What to do in Goa
Isolated from the rest of India during 400-plus years of Portuguese rule, the state of Goa on the subcontinent's west coast boasts a rare blend of cultures. Portuguese influences are everywhere, from Catholic churches (about a quarter of the state's 1.4 million population is Christian) to afternoon siestas, cuisine, and European-style villas—but all with an Indian fusion making for a distinct local culture. In recent decades, Goa was synonymous with dropped-out, tuned-in, flower children and New Agers who populated the nude beaches and all-night raves. Although Goa is a little more mainstream and five-star now, it retains an alternative edge and freshness that makes it one of the most interesting places to visit in India, and an easy introduction to traveling in the sometimes challenging country.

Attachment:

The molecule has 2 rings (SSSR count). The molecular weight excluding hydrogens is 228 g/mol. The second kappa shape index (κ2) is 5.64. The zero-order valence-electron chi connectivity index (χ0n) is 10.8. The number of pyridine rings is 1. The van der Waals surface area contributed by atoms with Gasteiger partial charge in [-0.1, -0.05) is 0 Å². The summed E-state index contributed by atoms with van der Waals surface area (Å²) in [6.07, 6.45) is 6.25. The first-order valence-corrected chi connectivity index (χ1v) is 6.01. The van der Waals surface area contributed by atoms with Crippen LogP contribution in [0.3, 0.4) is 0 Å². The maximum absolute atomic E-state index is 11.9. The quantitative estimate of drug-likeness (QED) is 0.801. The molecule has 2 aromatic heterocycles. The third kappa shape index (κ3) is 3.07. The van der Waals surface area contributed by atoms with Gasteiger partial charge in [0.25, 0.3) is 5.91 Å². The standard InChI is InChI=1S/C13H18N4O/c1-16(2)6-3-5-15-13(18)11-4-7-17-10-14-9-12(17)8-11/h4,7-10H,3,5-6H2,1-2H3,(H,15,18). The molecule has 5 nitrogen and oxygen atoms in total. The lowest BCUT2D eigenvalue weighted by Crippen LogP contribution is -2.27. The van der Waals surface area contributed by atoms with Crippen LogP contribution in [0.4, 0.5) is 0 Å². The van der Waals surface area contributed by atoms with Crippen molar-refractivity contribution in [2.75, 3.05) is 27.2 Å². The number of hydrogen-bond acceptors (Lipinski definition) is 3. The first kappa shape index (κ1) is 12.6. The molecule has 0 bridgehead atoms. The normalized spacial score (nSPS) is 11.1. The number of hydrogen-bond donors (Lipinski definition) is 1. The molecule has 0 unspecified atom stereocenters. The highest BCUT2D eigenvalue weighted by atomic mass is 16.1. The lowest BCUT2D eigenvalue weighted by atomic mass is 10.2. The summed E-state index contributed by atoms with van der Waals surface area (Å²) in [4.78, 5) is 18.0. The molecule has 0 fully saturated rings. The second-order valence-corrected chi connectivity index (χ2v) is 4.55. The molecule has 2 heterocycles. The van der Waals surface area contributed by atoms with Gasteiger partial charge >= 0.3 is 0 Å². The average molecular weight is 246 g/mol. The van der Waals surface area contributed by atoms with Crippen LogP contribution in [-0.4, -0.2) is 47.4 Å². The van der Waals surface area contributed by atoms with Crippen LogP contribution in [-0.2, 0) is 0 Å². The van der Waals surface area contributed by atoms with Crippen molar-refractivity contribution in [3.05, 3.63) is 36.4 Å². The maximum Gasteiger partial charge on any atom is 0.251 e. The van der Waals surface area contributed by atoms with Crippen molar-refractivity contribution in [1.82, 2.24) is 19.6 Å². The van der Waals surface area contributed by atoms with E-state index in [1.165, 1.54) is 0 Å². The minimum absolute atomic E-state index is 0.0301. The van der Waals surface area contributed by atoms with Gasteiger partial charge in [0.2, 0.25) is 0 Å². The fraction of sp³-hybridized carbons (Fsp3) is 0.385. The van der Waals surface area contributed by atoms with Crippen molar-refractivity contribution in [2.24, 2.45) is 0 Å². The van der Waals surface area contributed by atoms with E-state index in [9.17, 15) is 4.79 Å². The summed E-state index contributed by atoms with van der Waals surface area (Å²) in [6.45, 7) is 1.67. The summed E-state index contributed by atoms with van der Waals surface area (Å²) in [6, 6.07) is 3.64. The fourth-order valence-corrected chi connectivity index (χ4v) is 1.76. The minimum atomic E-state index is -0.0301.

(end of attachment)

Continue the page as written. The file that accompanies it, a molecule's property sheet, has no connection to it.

Although Goa is the smallest state in India, going from the districts of North Goa (where the party beaches are) to South Goa (where the quieter resorts are) takes nearly two hours. Goa has its fair share of Northern European package tourists nowadays, and a surprising amount of Indian tourism traffic as well (Indians make up more than half of the two million annual travelers). Goa's tourism traffic is very seasonal, with Christmas and New Year's weeks being extremely packed, while some hotels close during the monsoon season between June and September.
Goa's miles of beaches take center stage, with hawkers and guesthouses lining most of them—but many retain some of that remote 1960s feel.Om Beach, said to be one of the best in India, is a favorite destination, as is the windsurfing mecca of Dona Paula Beach. Full-moon rave parties still occur on Goa's beaches, but are more underground and word-of-mouth than in the past (ask around at the Nine Bar at Vagator Beach to hear what's going on). The Baga-to-Candolim area (north of Panjim) is the more developed tourist beach area.
Beyond the beaches, Goa has Portuguese-influenced cities like Panaji, the state capital, and Old Goa, a World Heritage Site with cathedrals and basilicas. Wherever you go, you'll be sure to hear the local motto Sossegade, or, "Take it easy."
Goa Travel Q&A